• The bill provides for the procedure of attaining permission from High Court and that the identity of the parties shall be kept confidential.
  •  Section 11 states that advance medical directive (living will) or medical power of attorney shall be void.  Living will is a document in which a person states his/her desire to have or not to have extraordinary life-prolonging measures used when recovery is not possible from his/her terminal condition. This move has been criticised by any experts.

Decision on Passive Euthanasia by the Supreme Court of India: 

However, while the Bill was ready following the Shanbaug Case, the Supreme Court was yet to decide on the matter of Passive Euthanasia as the final hearing had begun on January 23, 2014 by a three judge bench headed by CJI Sathasivam. The three judge bench observed that all the previous verdicts on passive euthanasia were contradictory, hence referred the case to a constitution bench. The constitution bench (five judge bench) consisted of Justice AK Sikri, AM Khanwilkar, DY Chandrachud, Ashok Bhushan and led by Chief Justice Dipak Misra.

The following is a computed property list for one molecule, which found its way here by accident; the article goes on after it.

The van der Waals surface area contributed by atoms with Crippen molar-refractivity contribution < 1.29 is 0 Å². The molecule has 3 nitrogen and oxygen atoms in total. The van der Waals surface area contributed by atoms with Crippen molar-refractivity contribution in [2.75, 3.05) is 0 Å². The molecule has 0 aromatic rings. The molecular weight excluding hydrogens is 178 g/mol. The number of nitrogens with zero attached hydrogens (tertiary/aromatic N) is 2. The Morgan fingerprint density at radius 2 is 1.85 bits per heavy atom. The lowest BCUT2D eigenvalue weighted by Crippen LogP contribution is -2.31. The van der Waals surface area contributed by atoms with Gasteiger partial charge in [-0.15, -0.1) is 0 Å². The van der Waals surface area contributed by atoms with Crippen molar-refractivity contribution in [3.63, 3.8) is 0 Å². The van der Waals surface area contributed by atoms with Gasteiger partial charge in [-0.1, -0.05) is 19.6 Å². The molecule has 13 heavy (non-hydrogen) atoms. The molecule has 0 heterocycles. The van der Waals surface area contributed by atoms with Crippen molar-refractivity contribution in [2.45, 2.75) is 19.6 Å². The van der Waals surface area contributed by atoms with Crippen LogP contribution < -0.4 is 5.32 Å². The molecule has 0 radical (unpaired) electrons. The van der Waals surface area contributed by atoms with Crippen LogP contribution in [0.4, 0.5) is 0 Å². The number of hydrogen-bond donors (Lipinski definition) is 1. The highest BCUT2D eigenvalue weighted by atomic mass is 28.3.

Petitioner’s Submission:

In the said writ petition under Article 32 of the Constitution, the petitioner, a registered society sought that right to die with dignity be considered as an inherent part of right to live with dignity guaranteed as a fundamental right under Article 21 of the Constitution. The petitioner also requested that a direction be issued to allow terminally ill patients to execute a ‘Living Will and Attorney Authorisation”.

Respondent’s Submission:
Whereas, the respondent, Union of India asserted that the Terminally Ill Patients (Protection of Patients and Medical Practitioners) Bill had met with opposition from several states and that allowing right to die would destroy the potential effect of the basic right to live.

Advanced Directive: